I met Amir Sabhat three years ago, as part of TheMarker’s annual project “40 Promising Young People.” At age 33 he already had an impressive resume: officer in an elite commando unit, B.A. in accounting and Master’s degree in business administration from Tel Aviv University, outstanding CPA at the Ernst & Young accounting firm. The people who recommended him described Sabhat as “having the characteristics of a leader and a talented and promising professional, who does not give up on his great commitment to act on the behalf of the Ethiopian community.”
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In recent years, Sabhat was one of the leaders of a group of activists seeking to correct the government’s decisions on the integration of immigrants from Ethiopia. He is also behind a mentoring project for combat soldiers of Ethiopian origin of the “Olim Beyahad – Rising Up Together” nonprofit organization. Sabhat is a modest person, but also very determined. That is how, at five years old, you march for two months through the desert and spend another nine months in a Sudanese transit camp on your way to Israel.
Over the past two years, Sabhat has been trying to be accepted to the “directors pool.” The pool is the “all-star team” of 500 people selected by the Government Companies Authority to serve as directors for about 100 government-owned corporations.
Last year some 14,000 people competed for a place in the pool. This year “only” 7,000 people applied. Sabhat, today 36 years old, is a successful CPA with social sensitivity – and fits one of the profiles for directors to be included in the pool like a glove: Financial expert. In order to be accepted into the pool the candidates need to prove they have accumulated seven years of professional experience and served as company directors in the past.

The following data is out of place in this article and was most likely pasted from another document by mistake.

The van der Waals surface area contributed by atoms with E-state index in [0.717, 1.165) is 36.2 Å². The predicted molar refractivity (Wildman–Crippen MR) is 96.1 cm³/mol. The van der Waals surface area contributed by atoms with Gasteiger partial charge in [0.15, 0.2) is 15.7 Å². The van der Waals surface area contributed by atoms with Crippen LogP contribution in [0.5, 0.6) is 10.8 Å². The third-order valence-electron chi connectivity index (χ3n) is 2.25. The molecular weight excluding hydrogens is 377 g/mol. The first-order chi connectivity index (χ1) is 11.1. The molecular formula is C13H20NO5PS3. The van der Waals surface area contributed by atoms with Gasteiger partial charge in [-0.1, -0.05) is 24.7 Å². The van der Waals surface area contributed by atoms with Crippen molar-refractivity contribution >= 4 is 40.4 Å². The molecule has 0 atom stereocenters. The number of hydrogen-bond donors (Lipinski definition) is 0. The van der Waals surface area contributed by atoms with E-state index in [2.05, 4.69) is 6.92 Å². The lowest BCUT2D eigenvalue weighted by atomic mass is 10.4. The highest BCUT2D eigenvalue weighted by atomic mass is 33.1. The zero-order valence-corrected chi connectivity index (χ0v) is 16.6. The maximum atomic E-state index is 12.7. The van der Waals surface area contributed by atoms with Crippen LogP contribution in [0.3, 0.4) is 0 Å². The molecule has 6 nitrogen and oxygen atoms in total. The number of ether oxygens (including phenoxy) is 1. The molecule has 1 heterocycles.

Sabhat has nine years of experience, but this year, too, he received a polite letter informing him he was not accepted to the interview stage of the selection process (only 900 candidates reached this stage) because he “does not meet the minimal conditions for the group of men.”
If Sabhat had been a woman, a member of Arab society or an older accountant, it is very likely he would have passed on to the interview stage. It is also very reasonable to think that his skills and winning personality would have provided him a place in the pool of directors. But he is a young Ethiopian man. The government Companies Authority is insistent on keeping to the strict conditions of the legislation on proper representation, and so this year, too, 50 percent of the directors chosen will be women and 10% will be Arabs. But the law does not mention those of Ethiopian origin, or the disabled.
Since the minimal criteria for being selected for the pool of directors puts an emphasis on professional experience and having served previously as a director, Sabhat is battling thousands of men who are older than him, and who led hikes in the Scouts when he was walking the deserts of Sudan.
The chance of finding a 60-year-old Ethiopian financial expert, one who has already served as a director for a number of companies, is infinitesimal. But there are young Ethiopians such as Sabhat. Naturally they have collected fewer years of experience, but they do have the relevant education, proven talent and a refreshing worldview. What more does a director of a government-owned company need?
Sabhat has “only” nine years experience as an accountant and has never served as a director, since no government company has a director of Ethiopian origin. At this pace, there will not be any for the next 20 years, either.